The question is whether this consistent pattern of balance the budget-reduce the national debt-have a big depression is anything other than a set of coincidences. According to economic myths, none of these sequences should have occurred at all. How on earth, for example, could we virtually wipe out the national debt in the mid-1830s, then fall immediately into one of the six recognized collapses in our history? Those who write about the desirability of reducing the national debt frequently praise Andrew Jackson for his vigorous pursuit of such a goal, but do not mention "depression" in the same breath. It is helpful to the maintenance of economic myth to say little about depressions in textbooks, thus making it easy to avoid looking at connections considered impossible anyway.

    The mutual finger-pointing now underway is aimed at the 1996 elections, Democrats and Republicans each blaming the other for the agreed disaster of high deficits and debt. Yet the deficits of the 1930s and recent years were trivial, relative to GNP, when compared with the wartime deficits of the 1940s that ended the Great Depression. Federal deficits in World War II ranged from 20 to 31 percent of Gross National Product. For a few years, the national debt was greater than GNP, the only such period in U.S. history.

    The national debt is now less than 70 percent of Gross National Product (GNP), much below the 130 percent debt of the late 1940s, and a debt that remained higher than today's debt until the mid-1950s. According to economic myths, that wartime spending should have made things worse, not better.

    Those who look closely, therefore, will see some obvious intellectual dishonesty at work. It is dishonest to avoid looking at depressions and wars when discussing the evils of deficits and debt, and to propagandize by using absolute levels of deficits and debt when only relative comparisons are valid. It is dishonest to write textbooks in which there is no mention of what Herbert Hoover, Franklin Roosevelt, and noted financier, Bernard Baruch, had to say in the early 1930s about causes of the Great Depression. The belief at that time, even if rejected by economists, was that "overproduction," "excessive" and "destructive" competition were to blame. To be sure, nobody has suggested that government underspending can massively contribute to big depressions, even though this is only the flip side of overproduction. Put another way, if the market for consumer goods cannot do the job, there is every reason to turn to the production of public goods, always in short supply anyway.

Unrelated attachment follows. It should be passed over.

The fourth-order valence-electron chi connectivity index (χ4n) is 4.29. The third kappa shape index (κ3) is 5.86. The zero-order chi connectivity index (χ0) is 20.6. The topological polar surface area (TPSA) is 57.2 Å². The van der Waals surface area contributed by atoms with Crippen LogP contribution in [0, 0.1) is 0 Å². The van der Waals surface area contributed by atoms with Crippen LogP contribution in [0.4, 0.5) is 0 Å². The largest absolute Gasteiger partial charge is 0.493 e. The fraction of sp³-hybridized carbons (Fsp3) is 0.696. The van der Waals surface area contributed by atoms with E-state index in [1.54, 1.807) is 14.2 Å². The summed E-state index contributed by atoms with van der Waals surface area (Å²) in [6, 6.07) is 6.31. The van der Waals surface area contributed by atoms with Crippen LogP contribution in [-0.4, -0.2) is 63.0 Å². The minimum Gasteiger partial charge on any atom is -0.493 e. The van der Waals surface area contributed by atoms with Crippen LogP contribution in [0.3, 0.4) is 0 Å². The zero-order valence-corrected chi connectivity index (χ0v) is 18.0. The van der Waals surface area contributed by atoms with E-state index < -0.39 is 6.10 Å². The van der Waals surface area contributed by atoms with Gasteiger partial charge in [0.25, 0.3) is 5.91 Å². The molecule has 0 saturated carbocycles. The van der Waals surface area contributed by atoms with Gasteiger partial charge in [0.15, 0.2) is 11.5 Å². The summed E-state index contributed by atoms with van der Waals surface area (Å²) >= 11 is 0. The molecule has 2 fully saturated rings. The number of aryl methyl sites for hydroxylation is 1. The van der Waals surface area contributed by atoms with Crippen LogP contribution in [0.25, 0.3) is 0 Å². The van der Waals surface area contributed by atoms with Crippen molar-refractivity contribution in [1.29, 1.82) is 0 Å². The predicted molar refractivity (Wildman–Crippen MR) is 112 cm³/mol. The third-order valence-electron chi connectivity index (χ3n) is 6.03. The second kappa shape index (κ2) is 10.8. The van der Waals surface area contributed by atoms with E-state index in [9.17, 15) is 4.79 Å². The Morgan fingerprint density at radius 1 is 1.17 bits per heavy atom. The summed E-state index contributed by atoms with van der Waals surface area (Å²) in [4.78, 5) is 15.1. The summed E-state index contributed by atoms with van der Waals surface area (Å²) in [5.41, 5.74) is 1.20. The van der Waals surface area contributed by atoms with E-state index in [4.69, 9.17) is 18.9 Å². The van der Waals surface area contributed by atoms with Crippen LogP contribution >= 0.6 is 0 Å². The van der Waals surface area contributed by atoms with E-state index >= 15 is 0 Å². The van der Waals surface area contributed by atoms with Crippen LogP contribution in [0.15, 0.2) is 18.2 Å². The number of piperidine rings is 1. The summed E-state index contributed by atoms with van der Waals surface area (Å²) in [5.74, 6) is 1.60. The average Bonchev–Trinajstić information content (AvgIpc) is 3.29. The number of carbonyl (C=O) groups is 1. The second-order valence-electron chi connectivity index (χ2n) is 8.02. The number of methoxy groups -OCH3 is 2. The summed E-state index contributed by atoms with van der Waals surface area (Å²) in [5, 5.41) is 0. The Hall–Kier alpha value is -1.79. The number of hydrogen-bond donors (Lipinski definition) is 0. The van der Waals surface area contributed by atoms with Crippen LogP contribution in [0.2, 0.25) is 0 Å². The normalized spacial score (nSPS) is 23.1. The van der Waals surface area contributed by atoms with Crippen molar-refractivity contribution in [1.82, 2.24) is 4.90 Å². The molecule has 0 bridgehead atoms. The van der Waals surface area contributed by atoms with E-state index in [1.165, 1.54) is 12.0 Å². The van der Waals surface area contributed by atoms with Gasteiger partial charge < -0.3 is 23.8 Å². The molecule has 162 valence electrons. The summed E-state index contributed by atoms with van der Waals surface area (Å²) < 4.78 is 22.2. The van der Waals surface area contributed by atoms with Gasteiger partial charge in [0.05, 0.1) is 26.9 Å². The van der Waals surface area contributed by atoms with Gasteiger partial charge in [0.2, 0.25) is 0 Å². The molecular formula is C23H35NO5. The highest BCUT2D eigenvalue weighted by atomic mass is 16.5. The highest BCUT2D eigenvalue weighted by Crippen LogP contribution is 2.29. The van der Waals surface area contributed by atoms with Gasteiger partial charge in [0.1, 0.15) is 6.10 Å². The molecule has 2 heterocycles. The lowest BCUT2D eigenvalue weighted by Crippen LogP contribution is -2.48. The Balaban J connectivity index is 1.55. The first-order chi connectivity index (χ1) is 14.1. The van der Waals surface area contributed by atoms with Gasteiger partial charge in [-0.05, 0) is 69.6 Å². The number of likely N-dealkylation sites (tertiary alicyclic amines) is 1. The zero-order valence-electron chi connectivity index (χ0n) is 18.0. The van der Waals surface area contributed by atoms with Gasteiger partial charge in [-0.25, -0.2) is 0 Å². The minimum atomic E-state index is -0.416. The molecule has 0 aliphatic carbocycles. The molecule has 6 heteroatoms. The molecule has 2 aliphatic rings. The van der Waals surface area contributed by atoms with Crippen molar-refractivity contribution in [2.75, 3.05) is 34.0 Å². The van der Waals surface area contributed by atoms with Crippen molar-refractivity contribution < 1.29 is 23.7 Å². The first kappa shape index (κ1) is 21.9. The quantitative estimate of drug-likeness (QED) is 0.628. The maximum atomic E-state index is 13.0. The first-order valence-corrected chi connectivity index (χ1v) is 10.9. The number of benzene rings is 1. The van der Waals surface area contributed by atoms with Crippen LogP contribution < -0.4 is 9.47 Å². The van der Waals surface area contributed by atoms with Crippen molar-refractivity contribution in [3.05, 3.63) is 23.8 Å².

The tragicomedy of economics is easily displayed. If someone borrows money to build a brewery, the money is officially listed as "investment" in national income accounts. If government borrows money to build a bridge that is needed by the brewery, these funds are not listed as "investment" because the bridge is considered "waste." To think that this sort of logic undergirds public policy is to experience pure fright. Economics, of course, is not the only "discipline" that fills the world with unsupportable myth, but it is among the leaders.

    [Frederick C. Thayer is a Visiting Professor of Public Administration, George Washington University, Washington, DC 20036 and Professor Emeritus, Public and International Affairs, University of Pittsburgh.]

    COPYRIGHT 1996 American Journal of Economics and Sociology, Inc.
    COPYRIGHT 2004 Gale Group

    Professor Thayer wrote that in 1996, then Clinton balanced the budget and here we are, in the 10th year of an ongoing depression for 90% of us and soaking in phony statistics.  Please stop demanding balanced budgets. The are among the Republican stupidity that we need to stop.

    "If I pay a man enough money to buy my car, he'll buy my car." Henry Ford

    by johnmorris on Sun Nov 20, 2011 at 03:11:00 PM PST

  •  Does the federal budget (1+ / 0-)
    Recommended by:
    Setsuna Mudo

    need to be balanced?

    We decided to move the center farther to the right by starting the whole debate from a far-right position to begin with. - Former House Majority Leader Tom DeLay

    by denise b on Sun Nov 20, 2011 at 03:45:45 PM PST

    •  Short answer? No. (0+ / 0-)

      Long answer: because of Bush, sorta, what a lot of people here fail to appreciate is that meaningful deficit spending really is made tougher by the huge debt Bush ran up, if this crash woulda happened right after Clinton...? We'd be in a lot better shape. But I don't really want to go into it here since people here seem to have chosen to adopt this ridiculous reactionary way of responding to the idea of balancing the budget, either way though there are easier ways to do it; repealing the bush taxes, modestly cranking up taxes on the wealthy and a few modest trimmings of our defense spending would pretty much do it.

      Yami Yugi: Wait a minute! Did you just summon a bunch of monsters in one turn? Seto Kaiba: Yeah. So? Yami: That's against the rules, isn't it? Kaiba: Screw the rules, I have money! — Episode 1, Yu-Gi-Oh! The Abridged Series

      by Setsuna Mudo on Sun Nov 20, 2011 at 03:57:39 PM PST

      [ Parent ]

  •  It's sad (0+ / 0-)

    that it takes these draconian across the board cuts for us to make a meaningful cut to defense spending.

    Yami Yugi: Wait a minute! Did you just summon a bunch of monsters in one turn? Seto Kaiba: Yeah. So? Yami: That's against the rules, isn't it? Kaiba: Screw the rules, I have money! — Episode 1, Yu-Gi-Oh! The Abridged Series

    by Setsuna Mudo on Sun Nov 20, 2011 at 03:50:46 PM PST